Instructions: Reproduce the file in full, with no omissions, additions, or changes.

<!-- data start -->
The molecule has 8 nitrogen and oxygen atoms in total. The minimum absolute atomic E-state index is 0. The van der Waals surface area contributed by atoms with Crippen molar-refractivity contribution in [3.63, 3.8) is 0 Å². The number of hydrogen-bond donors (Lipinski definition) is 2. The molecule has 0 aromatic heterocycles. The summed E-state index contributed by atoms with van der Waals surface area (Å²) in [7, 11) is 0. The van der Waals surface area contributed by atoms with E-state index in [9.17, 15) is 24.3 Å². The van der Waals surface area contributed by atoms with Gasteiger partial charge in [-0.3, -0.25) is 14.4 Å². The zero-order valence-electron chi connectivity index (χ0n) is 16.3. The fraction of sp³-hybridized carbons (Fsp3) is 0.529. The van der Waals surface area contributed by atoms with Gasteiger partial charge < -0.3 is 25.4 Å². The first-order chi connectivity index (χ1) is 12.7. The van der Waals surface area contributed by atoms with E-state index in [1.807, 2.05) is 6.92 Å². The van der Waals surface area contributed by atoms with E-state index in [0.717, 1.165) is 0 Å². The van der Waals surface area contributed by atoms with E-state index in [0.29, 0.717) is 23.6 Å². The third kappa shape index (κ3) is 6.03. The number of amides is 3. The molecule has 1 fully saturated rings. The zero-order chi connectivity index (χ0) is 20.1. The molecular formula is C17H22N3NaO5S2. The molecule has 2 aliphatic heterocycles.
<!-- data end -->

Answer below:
The molecule has 8 nitrogen and oxygen atoms in total. The minimum absolute atomic E-state index is 0. The van der Waals surface area contributed by atoms with Crippen molar-refractivity contribution in [3.63, 3.8) is 0 Å². The number of hydrogen-bond donors (Lipinski definition) is 2. The molecule has 0 aromatic heterocycles. The summed E-state index contributed by atoms with van der Waals surface area (Å²) in [7, 11) is 0. The van der Waals surface area contributed by atoms with E-state index in [9.17, 15) is 24.3 Å². The van der Waals surface area contributed by atoms with Gasteiger partial charge in [-0.3, -0.25) is 14.4 Å². The zero-order valence-electron chi connectivity index (χ0n) is 16.3. The fraction of sp³-hybridized carbons (Fsp3) is 0.529. The van der Waals surface area contributed by atoms with Gasteiger partial charge < -0.3 is 25.4 Å². The first-order chi connectivity index (χ1) is 12.7. The van der Waals surface area contributed by atoms with E-state index in [1.807, 2.05) is 6.92 Å². The van der Waals surface area contributed by atoms with E-state index in [0.717, 1.165) is 0 Å². The van der Waals surface area contributed by atoms with E-state index in [0.29, 0.717) is 23.6 Å². The third kappa shape index (κ3) is 6.03. The number of amides is 3. The molecule has 1 fully saturated rings. The zero-order chi connectivity index (χ0) is 20.1. The molecular formula is C17H22N3NaO5S2. The molecule has 2 aliphatic heterocycles.